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Presenting Clandestine Absinthe


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Clandestine Absinthe is bootleg Absinthe that was distributed over the Black Market during the time of Absinthe prohibition.

Absinthe was prohibited and made outlawed in France, Switzerland and many other countries in th early 1900s after being a popular liquor since its creation in the turn of the 19th century.

Absinthe ended up being especially favored by the Bohemian art set in the Montmartre area of Paris. Artists and writers such as Van Gogh, Gauguin, Oscar Wilde and Ernest Hemingway were all supporters of the Green Fairy, as Absinthe is normally known.

Anti-alcohol campaigners began to paint a bad picture of Absinthe throughout the late 19th century and early 20th century, blaming it for France’s growing issues with alcoholism and declaring that the substance thujone (from wormwood) was psychoactive and was having psychedelic consequences. Many stated that if Absinthe isn’t banned then France will be a nation of mad, insane people. Absinthe was even blamed for an alcoholic murdering his family even if he had been drinking other spirits right after the Absinthe. Absinthe was restricted and prohibition began.

Clandestine Absinthe in Switzerland

During prohibition, there was clearly obviously still a niche for Absinthe and in Switzerland bootleg distillers still made and sold Absinthe. Switzerland was the home of Absinthe. It is actually claimed that Absinthe was developed by a doctor, Pierre Ordinaire, as being a tonic for his patients in 1789 in the Swiss area of Couvet within the Val de Travers, the Swiss Jura. In time, Couvet took over as the Swiss capital of Absinthe production and was obviously badly impacted by prohibition. One distiller, Claude-Alain Bugnon, is considered to have carried on distilling Absinthe and distilled it using a recipe of another bootleg distiller Charlotte Vaucher. The Val de Travers was popular for its wonderful bootleg Absinthe.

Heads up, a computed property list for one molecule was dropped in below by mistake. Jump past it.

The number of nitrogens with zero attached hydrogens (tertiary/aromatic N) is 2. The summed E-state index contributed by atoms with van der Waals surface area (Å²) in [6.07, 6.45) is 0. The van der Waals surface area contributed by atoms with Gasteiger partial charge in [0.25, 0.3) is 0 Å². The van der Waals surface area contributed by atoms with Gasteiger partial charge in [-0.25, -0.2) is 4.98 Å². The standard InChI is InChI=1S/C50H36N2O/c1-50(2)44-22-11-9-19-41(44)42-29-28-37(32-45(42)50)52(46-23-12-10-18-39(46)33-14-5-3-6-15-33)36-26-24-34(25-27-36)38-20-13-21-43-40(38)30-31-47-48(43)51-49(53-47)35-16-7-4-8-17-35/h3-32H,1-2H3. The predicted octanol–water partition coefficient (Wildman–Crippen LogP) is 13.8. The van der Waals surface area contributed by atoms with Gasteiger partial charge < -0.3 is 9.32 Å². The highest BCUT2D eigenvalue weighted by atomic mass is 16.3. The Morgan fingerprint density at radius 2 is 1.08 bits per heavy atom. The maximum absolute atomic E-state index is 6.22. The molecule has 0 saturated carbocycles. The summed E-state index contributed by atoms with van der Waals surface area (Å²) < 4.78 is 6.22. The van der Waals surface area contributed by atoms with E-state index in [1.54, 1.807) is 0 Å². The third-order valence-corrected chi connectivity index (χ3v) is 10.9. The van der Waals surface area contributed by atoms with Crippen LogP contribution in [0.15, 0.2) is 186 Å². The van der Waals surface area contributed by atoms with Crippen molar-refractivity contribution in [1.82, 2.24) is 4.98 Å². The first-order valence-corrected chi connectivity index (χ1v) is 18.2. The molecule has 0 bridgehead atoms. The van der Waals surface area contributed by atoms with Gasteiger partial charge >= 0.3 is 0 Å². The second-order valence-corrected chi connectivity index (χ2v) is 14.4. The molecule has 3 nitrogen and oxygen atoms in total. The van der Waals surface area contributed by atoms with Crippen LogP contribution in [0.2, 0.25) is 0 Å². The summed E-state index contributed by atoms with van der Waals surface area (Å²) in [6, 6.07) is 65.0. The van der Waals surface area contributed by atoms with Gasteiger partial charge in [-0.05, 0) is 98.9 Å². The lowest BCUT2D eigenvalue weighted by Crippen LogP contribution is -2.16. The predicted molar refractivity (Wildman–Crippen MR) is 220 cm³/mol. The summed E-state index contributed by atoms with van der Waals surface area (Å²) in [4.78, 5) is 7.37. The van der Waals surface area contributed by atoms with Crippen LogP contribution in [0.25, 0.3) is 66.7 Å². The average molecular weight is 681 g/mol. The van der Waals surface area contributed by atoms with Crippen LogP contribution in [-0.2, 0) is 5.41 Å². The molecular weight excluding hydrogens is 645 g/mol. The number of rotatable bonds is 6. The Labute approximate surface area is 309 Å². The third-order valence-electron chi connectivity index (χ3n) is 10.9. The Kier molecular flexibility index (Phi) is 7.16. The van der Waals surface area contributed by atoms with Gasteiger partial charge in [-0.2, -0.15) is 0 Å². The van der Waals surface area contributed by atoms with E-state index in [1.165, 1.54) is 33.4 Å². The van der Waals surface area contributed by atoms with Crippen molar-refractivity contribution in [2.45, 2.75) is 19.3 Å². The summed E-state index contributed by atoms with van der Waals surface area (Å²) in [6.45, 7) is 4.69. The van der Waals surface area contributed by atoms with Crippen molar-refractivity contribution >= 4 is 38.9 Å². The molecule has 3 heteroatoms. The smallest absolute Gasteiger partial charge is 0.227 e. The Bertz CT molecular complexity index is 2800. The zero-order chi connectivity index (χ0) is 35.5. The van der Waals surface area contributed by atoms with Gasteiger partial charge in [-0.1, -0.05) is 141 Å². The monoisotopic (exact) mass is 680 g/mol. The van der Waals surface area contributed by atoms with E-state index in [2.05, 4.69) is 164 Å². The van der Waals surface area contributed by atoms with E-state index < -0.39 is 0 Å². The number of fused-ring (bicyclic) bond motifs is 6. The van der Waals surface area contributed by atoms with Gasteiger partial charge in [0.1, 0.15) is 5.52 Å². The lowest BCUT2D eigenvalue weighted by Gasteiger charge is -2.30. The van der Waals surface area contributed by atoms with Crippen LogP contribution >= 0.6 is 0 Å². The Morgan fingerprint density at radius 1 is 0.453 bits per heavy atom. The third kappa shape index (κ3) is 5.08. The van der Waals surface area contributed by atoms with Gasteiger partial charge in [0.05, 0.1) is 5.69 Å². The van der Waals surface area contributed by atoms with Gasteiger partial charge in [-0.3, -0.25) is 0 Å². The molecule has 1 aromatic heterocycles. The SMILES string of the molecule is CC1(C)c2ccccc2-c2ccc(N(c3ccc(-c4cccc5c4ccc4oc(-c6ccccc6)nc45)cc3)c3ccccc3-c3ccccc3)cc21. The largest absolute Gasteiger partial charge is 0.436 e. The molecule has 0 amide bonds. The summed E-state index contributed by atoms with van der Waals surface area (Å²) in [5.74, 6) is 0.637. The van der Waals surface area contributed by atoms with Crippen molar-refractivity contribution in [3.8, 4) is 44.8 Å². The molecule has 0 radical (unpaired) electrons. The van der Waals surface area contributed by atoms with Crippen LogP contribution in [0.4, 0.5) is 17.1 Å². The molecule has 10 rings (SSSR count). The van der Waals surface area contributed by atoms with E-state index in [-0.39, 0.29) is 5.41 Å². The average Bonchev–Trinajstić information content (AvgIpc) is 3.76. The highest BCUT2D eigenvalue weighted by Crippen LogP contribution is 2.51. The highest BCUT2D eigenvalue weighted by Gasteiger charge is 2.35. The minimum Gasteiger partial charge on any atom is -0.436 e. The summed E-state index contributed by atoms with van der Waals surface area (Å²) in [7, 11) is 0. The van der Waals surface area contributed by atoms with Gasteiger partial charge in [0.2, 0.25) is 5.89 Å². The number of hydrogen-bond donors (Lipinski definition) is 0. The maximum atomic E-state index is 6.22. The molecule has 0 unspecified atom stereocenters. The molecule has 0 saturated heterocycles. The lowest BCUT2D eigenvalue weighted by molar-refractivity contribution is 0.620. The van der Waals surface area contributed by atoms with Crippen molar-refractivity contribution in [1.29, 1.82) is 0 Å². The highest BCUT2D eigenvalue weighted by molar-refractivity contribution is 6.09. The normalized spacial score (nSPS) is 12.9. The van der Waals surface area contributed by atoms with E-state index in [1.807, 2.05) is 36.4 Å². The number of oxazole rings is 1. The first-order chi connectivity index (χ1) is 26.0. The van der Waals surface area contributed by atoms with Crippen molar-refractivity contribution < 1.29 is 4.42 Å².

Absinthe was legalized in many countries in the 1990s but legalisation in Switzerland did not occur until 2005. Claude-Alain Bugnon immediately requested for a license to promote Absinthe and was the first distiller to become granted a license for Absinthe production in Switzerland.

Claude-Alain Bugnon’s organization, Artemisia-Bugnon distilleries now produce different styles of Absinthe:-
– The renowned La Clandestine Originale – This Absinthe is an excellent premium La Bleue, 53% ABV (alcohol by volume). It’s a clear Absinthe within a blue bottle and a few people say that it got its name from the blue reflections observed once the Absinthe louches.
– La Capricieuse – This Absinthe was created to satisfy the taste for pre-prohibition stronger Absinthe and contains an ABV of 72%.
– Recette Marianne – This Absinthe was developed to be sold to the French market that has strict Fenchone laws and doesn’t allow bottles labeled Absinthe to be sold. Fenchone is the essential oil of fennel and it is thought to be psychoactive. This liquor is 55% ABV and won the esteemed Golden Spoon Award in 2005, 2006 and 2007.
– La Clandestine Originale Alcool du Vin – A distillation of La Clandestine Originale having a wine base.
– Angelique Verte Suisse – Produced for those who want their Absinthe to be slightly more bitter also to hold the traditional green color. The stunning label on this bottle is just like antique labels depicting the Green Fairy.

The Artemisia-Bugnon uses herbs grown in your community like grande and petite Artemisia Absinthium (wormwood), hyssop and lemon balm to flavor its anise flavored liquor. No artificial colors or additives are widely-used and many talk about the Absinthes using a “bouquet” of Alpine meadows, of honey and flowers.

The Clandestine Absinthe of the Artemisia-Bugnon distillery is available to buy on their internet store but if you wish to try your hand at making your own Absinthe comprising wormwood then you can make use of the essences from AbsintheKit.com to produce your very own premium Absinthe.